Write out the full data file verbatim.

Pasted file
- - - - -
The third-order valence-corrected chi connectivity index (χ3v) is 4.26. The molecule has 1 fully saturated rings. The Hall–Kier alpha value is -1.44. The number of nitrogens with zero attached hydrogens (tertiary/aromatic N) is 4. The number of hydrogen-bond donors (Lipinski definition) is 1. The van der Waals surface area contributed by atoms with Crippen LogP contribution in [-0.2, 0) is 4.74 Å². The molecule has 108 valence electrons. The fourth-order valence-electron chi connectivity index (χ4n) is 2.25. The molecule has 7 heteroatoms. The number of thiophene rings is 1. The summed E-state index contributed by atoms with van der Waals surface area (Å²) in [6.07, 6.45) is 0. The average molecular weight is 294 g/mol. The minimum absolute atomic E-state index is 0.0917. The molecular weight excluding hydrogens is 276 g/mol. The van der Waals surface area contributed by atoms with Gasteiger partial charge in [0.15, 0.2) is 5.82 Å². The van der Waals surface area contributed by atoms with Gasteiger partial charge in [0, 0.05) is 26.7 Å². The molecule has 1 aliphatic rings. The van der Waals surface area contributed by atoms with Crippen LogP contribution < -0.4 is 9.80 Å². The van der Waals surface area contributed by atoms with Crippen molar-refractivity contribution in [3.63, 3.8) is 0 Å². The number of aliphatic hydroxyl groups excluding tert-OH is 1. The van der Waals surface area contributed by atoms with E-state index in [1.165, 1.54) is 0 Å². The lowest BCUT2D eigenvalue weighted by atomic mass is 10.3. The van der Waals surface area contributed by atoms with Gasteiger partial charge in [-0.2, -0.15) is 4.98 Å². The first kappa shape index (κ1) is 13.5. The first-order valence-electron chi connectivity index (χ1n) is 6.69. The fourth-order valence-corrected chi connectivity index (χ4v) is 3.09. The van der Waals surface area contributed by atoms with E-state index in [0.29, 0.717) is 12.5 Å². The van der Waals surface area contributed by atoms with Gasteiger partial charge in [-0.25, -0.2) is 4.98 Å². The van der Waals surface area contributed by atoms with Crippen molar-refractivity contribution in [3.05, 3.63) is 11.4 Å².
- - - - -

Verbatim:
The third-order valence-corrected chi connectivity index (χ3v) is 4.26. The molecule has 1 fully saturated rings. The Hall–Kier alpha value is -1.44. The number of nitrogens with zero attached hydrogens (tertiary/aromatic N) is 4. The number of hydrogen-bond donors (Lipinski definition) is 1. The van der Waals surface area contributed by atoms with Crippen LogP contribution in [-0.2, 0) is 4.74 Å². The molecule has 108 valence electrons. The fourth-order valence-electron chi connectivity index (χ4n) is 2.25. The molecule has 7 heteroatoms. The number of thiophene rings is 1. The summed E-state index contributed by atoms with van der Waals surface area (Å²) in [6.07, 6.45) is 0. The average molecular weight is 294 g/mol. The minimum absolute atomic E-state index is 0.0917. The molecular weight excluding hydrogens is 276 g/mol. The van der Waals surface area contributed by atoms with Gasteiger partial charge in [0.15, 0.2) is 5.82 Å². The van der Waals surface area contributed by atoms with Gasteiger partial charge in [0, 0.05) is 26.7 Å². The molecule has 1 aliphatic rings. The van der Waals surface area contributed by atoms with Crippen LogP contribution < -0.4 is 9.80 Å². The van der Waals surface area contributed by atoms with Crippen molar-refractivity contribution in [3.63, 3.8) is 0 Å². The number of aliphatic hydroxyl groups excluding tert-OH is 1. The van der Waals surface area contributed by atoms with E-state index in [1.165, 1.54) is 0 Å². The lowest BCUT2D eigenvalue weighted by atomic mass is 10.3. The van der Waals surface area contributed by atoms with Gasteiger partial charge in [-0.2, -0.15) is 4.98 Å². The first kappa shape index (κ1) is 13.5. The first-order valence-electron chi connectivity index (χ1n) is 6.69. The fourth-order valence-corrected chi connectivity index (χ4v) is 3.09. The van der Waals surface area contributed by atoms with E-state index in [0.29, 0.717) is 12.5 Å². The van der Waals surface area contributed by atoms with Gasteiger partial charge in [-0.25, -0.2) is 4.98 Å². The van der Waals surface area contributed by atoms with Crippen molar-refractivity contribution in [3.05, 3.63) is 11.4 Å².